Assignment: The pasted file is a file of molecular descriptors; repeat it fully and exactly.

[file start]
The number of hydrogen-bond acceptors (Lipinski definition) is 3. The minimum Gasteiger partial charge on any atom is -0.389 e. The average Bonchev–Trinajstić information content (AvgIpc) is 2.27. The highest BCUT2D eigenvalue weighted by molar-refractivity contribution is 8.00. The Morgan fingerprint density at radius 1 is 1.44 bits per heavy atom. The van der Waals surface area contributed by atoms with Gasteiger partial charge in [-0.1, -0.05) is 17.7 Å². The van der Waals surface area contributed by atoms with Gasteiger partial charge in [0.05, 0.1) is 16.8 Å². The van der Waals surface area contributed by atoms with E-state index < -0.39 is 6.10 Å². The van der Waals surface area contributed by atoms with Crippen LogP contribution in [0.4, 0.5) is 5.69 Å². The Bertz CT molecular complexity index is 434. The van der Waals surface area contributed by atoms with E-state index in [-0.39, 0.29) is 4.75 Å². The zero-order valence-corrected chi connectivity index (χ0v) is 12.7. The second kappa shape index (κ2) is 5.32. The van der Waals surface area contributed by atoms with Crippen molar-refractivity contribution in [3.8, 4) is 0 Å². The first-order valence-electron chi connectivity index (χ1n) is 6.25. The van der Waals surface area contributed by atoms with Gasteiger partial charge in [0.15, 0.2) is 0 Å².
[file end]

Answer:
The number of hydrogen-bond acceptors (Lipinski definition) is 3. The minimum Gasteiger partial charge on any atom is -0.389 e. The average Bonchev–Trinajstić information content (AvgIpc) is 2.27. The highest BCUT2D eigenvalue weighted by molar-refractivity contribution is 8.00. The Morgan fingerprint density at radius 1 is 1.44 bits per heavy atom. The van der Waals surface area contributed by atoms with Gasteiger partial charge in [-0.1, -0.05) is 17.7 Å². The van der Waals surface area contributed by atoms with Gasteiger partial charge in [0.05, 0.1) is 16.8 Å². The van der Waals surface area contributed by atoms with E-state index < -0.39 is 6.10 Å². The van der Waals surface area contributed by atoms with Crippen LogP contribution in [0.4, 0.5) is 5.69 Å². The Bertz CT molecular complexity index is 434. The van der Waals surface area contributed by atoms with E-state index in [-0.39, 0.29) is 4.75 Å². The zero-order valence-corrected chi connectivity index (χ0v) is 12.7. The second kappa shape index (κ2) is 5.32. The van der Waals surface area contributed by atoms with Crippen molar-refractivity contribution in [3.8, 4) is 0 Å². The first-order valence-electron chi connectivity index (χ1n) is 6.25. The van der Waals surface area contributed by atoms with Gasteiger partial charge in [0.15, 0.2) is 0 Å².